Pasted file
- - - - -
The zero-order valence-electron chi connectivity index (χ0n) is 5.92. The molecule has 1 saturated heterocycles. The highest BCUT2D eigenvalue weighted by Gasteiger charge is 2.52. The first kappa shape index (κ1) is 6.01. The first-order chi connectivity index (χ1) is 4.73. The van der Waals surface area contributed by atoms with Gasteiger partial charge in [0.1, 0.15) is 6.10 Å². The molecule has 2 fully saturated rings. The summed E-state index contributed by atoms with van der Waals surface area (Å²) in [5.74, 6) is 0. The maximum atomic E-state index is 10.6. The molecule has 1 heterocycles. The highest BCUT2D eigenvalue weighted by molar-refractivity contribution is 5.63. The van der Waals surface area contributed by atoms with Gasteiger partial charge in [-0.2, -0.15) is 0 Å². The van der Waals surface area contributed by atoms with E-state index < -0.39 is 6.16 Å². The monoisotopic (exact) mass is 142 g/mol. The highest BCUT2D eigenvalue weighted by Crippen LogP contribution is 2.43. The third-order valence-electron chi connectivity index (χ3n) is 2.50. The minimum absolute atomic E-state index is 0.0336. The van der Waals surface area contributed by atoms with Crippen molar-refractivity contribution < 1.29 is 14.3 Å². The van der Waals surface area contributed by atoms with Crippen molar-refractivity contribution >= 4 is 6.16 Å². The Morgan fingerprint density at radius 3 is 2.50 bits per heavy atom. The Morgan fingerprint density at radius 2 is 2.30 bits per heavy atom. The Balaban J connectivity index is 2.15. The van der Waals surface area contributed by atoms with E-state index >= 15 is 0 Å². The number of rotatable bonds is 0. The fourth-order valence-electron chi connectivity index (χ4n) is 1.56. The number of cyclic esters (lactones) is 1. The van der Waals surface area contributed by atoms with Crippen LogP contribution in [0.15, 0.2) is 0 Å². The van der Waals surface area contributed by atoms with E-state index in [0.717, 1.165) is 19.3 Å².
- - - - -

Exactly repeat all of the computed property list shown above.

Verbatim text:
The zero-order valence-electron chi connectivity index (χ0n) is 5.92. The molecule has 1 saturated heterocycles. The highest BCUT2D eigenvalue weighted by Gasteiger charge is 2.52. The first kappa shape index (κ1) is 6.01. The first-order chi connectivity index (χ1) is 4.73. The van der Waals surface area contributed by atoms with Gasteiger partial charge in [0.1, 0.15) is 6.10 Å². The molecule has 2 fully saturated rings. The summed E-state index contributed by atoms with van der Waals surface area (Å²) in [5.74, 6) is 0. The maximum atomic E-state index is 10.6. The molecule has 1 heterocycles. The highest BCUT2D eigenvalue weighted by molar-refractivity contribution is 5.63. The van der Waals surface area contributed by atoms with Gasteiger partial charge in [-0.2, -0.15) is 0 Å². The van der Waals surface area contributed by atoms with E-state index < -0.39 is 6.16 Å². The monoisotopic (exact) mass is 142 g/mol. The highest BCUT2D eigenvalue weighted by Crippen LogP contribution is 2.43. The third-order valence-electron chi connectivity index (χ3n) is 2.50. The minimum absolute atomic E-state index is 0.0336. The van der Waals surface area contributed by atoms with Crippen molar-refractivity contribution < 1.29 is 14.3 Å². The van der Waals surface area contributed by atoms with Crippen molar-refractivity contribution >= 4 is 6.16 Å². The Morgan fingerprint density at radius 3 is 2.50 bits per heavy atom. The Morgan fingerprint density at radius 2 is 2.30 bits per heavy atom. The Balaban J connectivity index is 2.15. The van der Waals surface area contributed by atoms with E-state index >= 15 is 0 Å². The number of rotatable bonds is 0. The fourth-order valence-electron chi connectivity index (χ4n) is 1.56. The number of cyclic esters (lactones) is 1. The van der Waals surface area contributed by atoms with Crippen LogP contribution in [0.15, 0.2) is 0 Å². The van der Waals surface area contributed by atoms with E-state index in [0.717, 1.165) is 19.3 Å².